Dr. Frank DuPont, a doctor of psychology, proposes how a gardener, one Enlil-Bani, came to rule a Sumerian city-state for 24 years in his new book “The Diviner's Chronicle” (published by AuthorHouse).
Bronze Age Sumerians believed that if a catastrophic event threatened the life of a reigning king, the gods could be fooled through the use of a temporary substitute king. The substitute would act as king for one day, and then be executed, thus fulfilling the life-threatening prophecy.
In about 1860 B.C.E., Enlil-Bani, a gardener, was designated as a substitute, to be strangled at the end of the day. History tells that he survived the day and remained on the throne of his city for 24 years.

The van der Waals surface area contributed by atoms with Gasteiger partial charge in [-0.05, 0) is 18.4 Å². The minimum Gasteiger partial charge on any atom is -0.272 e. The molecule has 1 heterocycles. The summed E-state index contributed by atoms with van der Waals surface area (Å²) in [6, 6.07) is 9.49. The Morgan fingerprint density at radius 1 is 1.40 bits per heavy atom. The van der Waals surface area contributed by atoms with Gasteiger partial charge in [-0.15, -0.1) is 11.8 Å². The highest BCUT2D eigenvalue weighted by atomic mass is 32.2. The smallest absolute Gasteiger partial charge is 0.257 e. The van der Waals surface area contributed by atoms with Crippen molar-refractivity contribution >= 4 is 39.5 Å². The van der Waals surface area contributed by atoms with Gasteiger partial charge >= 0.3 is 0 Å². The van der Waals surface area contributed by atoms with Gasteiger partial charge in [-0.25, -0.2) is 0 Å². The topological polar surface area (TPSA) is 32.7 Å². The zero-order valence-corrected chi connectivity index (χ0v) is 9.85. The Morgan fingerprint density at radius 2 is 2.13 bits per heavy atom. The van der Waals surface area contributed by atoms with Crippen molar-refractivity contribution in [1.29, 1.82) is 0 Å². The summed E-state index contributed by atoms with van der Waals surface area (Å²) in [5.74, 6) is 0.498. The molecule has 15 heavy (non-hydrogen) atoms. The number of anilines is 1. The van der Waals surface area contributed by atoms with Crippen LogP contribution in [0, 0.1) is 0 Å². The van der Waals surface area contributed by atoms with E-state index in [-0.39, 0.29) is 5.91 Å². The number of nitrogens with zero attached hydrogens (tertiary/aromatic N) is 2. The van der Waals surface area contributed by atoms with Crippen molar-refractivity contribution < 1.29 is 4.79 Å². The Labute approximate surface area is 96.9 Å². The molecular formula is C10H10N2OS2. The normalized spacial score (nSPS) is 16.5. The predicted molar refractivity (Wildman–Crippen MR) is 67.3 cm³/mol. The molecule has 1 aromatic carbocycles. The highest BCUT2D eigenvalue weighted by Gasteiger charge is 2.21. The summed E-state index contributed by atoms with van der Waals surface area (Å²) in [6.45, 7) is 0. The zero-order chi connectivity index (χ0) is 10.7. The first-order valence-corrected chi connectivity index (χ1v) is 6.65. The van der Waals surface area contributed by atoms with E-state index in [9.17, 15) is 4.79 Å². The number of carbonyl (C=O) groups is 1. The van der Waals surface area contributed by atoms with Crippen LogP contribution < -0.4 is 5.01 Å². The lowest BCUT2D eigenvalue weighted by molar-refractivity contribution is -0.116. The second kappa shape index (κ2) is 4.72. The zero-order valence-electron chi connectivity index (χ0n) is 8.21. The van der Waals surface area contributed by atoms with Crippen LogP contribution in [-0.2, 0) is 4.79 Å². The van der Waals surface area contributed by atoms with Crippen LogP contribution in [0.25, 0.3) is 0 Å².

Based on this historical event, DuPont’s story recounts the ascension of a remarkable man to the throne of a city-state during the early days of civilization. DuPont hopes the story will entertain readers while exposing them to a little-known time period and culture that he believes was foundational for human history.